If the obtuse drag us to the bottom of the earth
It must be that, day after day,
I have been dreaming for too long.
Ivano Fossati, from “I Dreamt a Road”
Each of us has worked for many years with some of the leading international clothing brands, contributing to their success and their achievements. Designingclothing collections is a great job and also a very creative one. Designing garments, and then seeing them created and displayed in the window of some shop,generates priceless emotions, as it is also rewarding to see it worn, around the world, by people who have tried it on, chosen it, and then purchased it. Especiallywinter clothes: they protect us from cold, rain, and snow, becoming our companions of travel and adventure, and it’s nice to think, for those who do our same kind of job, that someone trusts us with protecting their own well-being during the cold season. Yet, from design to store window, a certain reality has existed for years, onethat is not represented by the glossy splendour of advertising pages, in magazines and journals – mechanisms that are almost always ambiguous, unclear, and unfair,with which designers must coexist and often collude.
The current fashion system is the victim of a dramatic dispersion of profit among distributors, brands, buyers, suppliers and subcontractors, testimonials andadvertising, so much so that, in order to guarantee a share of profits for these intermediaries, it is necessary to manufacture products in countries that offer flexible labour that is not protected, at very low costs, and with unscrupulous incentive policies, which allow for manufacturing, processing, dyeing, and finishing with the use of huge quantities of chemical aids that are highly toxic for humans, the land, groundwater, and the atmosphere. Luckily, it has been some time now that manyindependent publications and several television programs have been exposing the deplorable behaviour of these manufacturers and their nefarious trade policiesdesigned to make easily available products (clothing, footwear, fashion accessories, and furniture) at competitive and alluring prices.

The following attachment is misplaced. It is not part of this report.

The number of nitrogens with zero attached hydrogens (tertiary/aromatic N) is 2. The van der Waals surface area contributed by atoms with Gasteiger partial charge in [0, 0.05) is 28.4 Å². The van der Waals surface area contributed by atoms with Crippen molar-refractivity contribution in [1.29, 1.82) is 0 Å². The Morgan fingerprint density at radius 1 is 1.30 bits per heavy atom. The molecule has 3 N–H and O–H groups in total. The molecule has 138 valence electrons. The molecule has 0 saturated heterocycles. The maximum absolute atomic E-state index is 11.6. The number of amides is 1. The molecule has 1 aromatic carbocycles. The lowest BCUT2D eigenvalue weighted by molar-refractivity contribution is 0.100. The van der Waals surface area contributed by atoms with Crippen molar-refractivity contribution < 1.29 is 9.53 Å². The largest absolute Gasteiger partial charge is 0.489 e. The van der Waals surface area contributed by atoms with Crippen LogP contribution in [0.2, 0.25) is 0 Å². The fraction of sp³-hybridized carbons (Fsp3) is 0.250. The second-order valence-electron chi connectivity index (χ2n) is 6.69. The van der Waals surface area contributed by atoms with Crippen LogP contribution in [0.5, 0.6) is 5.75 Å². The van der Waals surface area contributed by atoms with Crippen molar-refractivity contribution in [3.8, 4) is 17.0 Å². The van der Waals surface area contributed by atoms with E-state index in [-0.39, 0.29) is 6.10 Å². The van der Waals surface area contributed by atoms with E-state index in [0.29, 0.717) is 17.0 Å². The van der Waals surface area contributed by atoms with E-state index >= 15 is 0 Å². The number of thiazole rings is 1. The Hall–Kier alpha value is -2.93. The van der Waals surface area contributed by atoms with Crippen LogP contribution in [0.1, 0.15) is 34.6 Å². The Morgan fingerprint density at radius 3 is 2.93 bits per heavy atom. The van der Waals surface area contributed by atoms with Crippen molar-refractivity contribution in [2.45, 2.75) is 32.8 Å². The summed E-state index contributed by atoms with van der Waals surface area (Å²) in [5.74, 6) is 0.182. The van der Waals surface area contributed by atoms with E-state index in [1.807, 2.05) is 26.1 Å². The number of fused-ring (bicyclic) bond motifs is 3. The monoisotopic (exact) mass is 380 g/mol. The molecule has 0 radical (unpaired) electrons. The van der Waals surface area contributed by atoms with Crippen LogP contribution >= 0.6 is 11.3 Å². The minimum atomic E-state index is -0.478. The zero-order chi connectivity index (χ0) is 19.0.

This helped in preparing and making an increasingly important part of the public more responsible, that part made up of consumers who, therefore, have decided to change their buying habits by preferring companies that can ensure good ethics, sustainability, and product responsibility: an army of critical and knowledgeable consumers who can really bring about changes.
This is the public to which we want to dedicate our Quagga project: no other brand of protective winter clothing has ever paid so much careful attention to environmental sustainability and the ethical responsibility of their products. Moreover, the complexity of the manufacturing process and the use of very different materials (waterproof fabrics for outdoors, inner linings, padding, metal elements, artificial or synthetic fibres for accessories and finishings, supports for labels, andtags), makes it extremely difficult to certify the entire supply chain, as instead occurs in projects for non-complex fair trade clothing, such as T–shirts, shirts, polo shirts, sweatshirts, and various accessories.
This is very difficult, but not impossible, and we have succeeded in it. So much so that our efforts were rewarded with the only certification that the ICEA, theprestigious Institute for Ethical and Environmental Certification, has ever awarded to complex clothing items.